To enhance the reader's complicated experience as protagonist and voyeur, Lutts furthers the interaction by giving the reader an array of individual pages, each with its own zipper and thread-bound border. The lack of a material binding for the text block emulates the reality of a woman's sewing kit: a house for leftovers, the unused or damaged pieces of cloth. The reader's initial reaction as he or she pulls the pieces and spreads them out to dissect is to fasten them together in some way. This impulse to order the pages, to organize and control the information, follows an inherent and traditional appeal that aligns with the conquest-like, overpowering masculine world that surrounded women in the 40's and 50's (and still persists globally to this day). The reader discovers, with effort, that the pages do fit together visually, forming a diagram labeled “Pattern for Success.” Once the reader successfully orders and catalogs the pages, they synchronously adopt the conventional male role of domineering over the female and the conventional female role of conforming to his controlling methods.
Lutts conflicts the reader by offering the opportunity to take on the role of a man invading the female space of the wooden box or the role of the woman that suffers the assault. By doing so, she dislocates the linear separation between the male and female gender. The reader attempts to reconcile this confusion by allowing the vision of the female figures in the diagram to remain fragmented by the unwilling cohesion of the page borders to one another but ultimately forcing “Pattern for Success” to maintain its ideal shape. Along with this study of the content as a whole, Lutts provides a deeper consideration of the disproportionality of female construction in Alterations on the other side of the text.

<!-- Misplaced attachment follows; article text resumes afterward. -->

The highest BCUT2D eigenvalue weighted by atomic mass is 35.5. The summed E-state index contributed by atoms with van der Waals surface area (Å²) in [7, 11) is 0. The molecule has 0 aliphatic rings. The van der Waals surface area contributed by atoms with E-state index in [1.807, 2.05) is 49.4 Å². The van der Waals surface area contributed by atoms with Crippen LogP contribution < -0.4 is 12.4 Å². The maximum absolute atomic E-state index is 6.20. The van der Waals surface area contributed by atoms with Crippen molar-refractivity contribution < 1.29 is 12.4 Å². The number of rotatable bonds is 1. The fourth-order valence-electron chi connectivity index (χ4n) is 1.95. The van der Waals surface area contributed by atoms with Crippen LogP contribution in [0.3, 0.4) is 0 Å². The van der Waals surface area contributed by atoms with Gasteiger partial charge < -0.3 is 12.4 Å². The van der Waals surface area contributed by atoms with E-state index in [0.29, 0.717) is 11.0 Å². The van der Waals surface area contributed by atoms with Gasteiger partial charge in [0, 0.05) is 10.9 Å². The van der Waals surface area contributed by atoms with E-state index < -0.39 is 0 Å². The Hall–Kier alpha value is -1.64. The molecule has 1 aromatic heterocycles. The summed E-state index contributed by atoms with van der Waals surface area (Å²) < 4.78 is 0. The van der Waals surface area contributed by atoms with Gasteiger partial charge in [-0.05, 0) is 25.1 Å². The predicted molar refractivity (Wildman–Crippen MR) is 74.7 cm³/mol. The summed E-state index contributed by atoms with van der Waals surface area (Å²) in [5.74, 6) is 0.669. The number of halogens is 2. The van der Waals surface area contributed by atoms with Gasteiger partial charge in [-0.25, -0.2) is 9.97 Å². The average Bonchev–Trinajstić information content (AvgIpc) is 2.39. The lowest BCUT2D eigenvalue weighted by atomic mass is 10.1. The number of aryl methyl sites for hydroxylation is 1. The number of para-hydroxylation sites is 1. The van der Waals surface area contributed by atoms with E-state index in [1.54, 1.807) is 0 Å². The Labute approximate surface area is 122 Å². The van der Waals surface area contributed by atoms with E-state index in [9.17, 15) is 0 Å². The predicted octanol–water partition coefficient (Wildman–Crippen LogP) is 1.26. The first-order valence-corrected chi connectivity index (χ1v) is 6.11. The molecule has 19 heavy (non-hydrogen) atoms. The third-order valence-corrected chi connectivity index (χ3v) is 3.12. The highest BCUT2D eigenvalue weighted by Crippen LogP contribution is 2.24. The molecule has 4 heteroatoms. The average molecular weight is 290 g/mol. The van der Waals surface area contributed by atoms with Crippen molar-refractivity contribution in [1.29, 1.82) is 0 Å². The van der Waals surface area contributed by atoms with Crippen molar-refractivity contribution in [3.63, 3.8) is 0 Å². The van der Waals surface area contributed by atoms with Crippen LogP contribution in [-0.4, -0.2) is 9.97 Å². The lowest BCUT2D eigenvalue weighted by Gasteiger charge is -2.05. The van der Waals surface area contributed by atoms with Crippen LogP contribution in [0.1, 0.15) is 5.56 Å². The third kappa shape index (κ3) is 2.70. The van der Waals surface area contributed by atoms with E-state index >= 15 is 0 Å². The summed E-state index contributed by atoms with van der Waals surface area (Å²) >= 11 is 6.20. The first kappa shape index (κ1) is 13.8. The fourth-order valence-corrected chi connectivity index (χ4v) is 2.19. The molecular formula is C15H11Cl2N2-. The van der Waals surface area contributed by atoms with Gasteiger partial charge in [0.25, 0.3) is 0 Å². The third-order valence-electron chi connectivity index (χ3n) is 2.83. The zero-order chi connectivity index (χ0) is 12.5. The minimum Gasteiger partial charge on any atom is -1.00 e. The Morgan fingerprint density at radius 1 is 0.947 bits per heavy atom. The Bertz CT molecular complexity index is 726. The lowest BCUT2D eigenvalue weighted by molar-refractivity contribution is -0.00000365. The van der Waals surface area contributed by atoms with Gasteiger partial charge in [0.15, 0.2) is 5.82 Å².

The diagram, though a large focus of the artist's book, is not its only text; the backs of the pages in “Pattern” expose an entirely different skein of information. On the one hand, the diagram reveals that there is a whole to the pieces, thus a continual plot. Each piece of the diagram depends on its companion pages. On the other hand, each opposing face of the diagram page writes its own essay, with its own specific subtopic. Suddenly, the major plot line discovered on the one side fractures into different narratives.